Others blame the notorious John Wayne Gacy who, when he wasn’t murdering teen-aged boys and stuffing them in the crawl space under his house, performed at parties as Pogo the Clown.

Sorry, but my fear and loathing of clowns predates Stephen King and John Wayne Gacy.

When I was a kid – in those long ago years when, if you belly-ached that there was “nothing on TV”, it was true – there was a Friday night show, hosted by Don Ameche, that showcased circuses from around the world. My father and I would often watch it, mostly so we could have a backdrop for our running commentary, which entailed wonderment that anyone in their right mind could actually enjoy the circus.

Most of the circuses were European, so we attributed the apparent European liking for this sort of “entertainment” to that fact that everything worthwhile must have been destroyed during World War II, so the Europeans just clung to their circuses because they didn’t have The Flintstones on TV. (That was another Friday night show I watched with my father. The Flintstones we liked.) There wasn’t much that we liked about the circuses, but we really didn’t like the clowns. Mostly, we pitied them. They seemed so needy, so pathetic.

Needless to say, my father never took us to the circus. We went to Red Sox games, instead.

I did make it to my first circus at the age of 17, when, with my friend Kathy Shea, I spent April vacation week in New York City. We stayed with Kathy’s aunt – a career gal who worked for Pan Am and lived in Queens. Aunt Mary treated us to the circus in Madison Square Garden, and this was long enough ago that the circus had an actual freak show – fat man, bearded lady, etc. – which we took a pass on.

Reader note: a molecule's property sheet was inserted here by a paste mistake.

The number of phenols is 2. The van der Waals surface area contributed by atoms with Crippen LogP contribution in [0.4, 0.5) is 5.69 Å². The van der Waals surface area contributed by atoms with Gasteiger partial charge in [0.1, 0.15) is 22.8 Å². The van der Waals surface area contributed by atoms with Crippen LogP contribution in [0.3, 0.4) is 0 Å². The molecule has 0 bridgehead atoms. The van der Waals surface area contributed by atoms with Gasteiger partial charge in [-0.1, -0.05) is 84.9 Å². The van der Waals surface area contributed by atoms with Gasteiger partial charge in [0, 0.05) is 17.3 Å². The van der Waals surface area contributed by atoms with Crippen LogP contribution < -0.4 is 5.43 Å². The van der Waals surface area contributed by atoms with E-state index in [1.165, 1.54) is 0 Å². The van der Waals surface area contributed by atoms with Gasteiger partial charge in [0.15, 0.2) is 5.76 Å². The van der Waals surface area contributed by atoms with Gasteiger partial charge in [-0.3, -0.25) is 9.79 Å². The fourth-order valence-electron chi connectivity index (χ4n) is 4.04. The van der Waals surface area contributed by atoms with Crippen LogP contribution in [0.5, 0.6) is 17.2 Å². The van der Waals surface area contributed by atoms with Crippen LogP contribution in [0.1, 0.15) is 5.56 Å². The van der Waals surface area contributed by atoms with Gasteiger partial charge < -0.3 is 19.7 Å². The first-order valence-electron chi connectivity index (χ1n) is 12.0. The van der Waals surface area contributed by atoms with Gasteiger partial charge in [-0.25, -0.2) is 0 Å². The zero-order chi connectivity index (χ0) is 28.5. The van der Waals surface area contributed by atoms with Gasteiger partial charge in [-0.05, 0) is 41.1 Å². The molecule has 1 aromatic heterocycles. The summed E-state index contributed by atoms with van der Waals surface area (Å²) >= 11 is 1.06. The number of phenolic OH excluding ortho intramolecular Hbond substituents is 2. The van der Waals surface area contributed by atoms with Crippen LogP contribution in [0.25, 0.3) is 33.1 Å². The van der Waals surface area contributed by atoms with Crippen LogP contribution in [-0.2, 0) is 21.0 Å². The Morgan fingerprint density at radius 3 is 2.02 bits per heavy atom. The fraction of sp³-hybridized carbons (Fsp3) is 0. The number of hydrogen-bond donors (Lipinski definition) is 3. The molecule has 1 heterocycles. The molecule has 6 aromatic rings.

But we did get ourselves seated for the main event.

Then I saw it. Him.

A clown.

A creepy clown.

Making his way up the aisle, stopping to make contact with folks sitting on the aisle seats. Which, in our row, would be me.


If there are no atheists in foxholes, neither are there any at the circus, praying their hearts out that the clown will not choose to make sport with them. This was the first time I experienced the wisdom of not making eye contact.

If nothing else, clowns are apparently pretty good at figuring out who might puke on their floppy shoes and/or turn into one rigid, hostile, don’t f-with-me circus-goer to contend with. So monsieur le clown gave me a pass.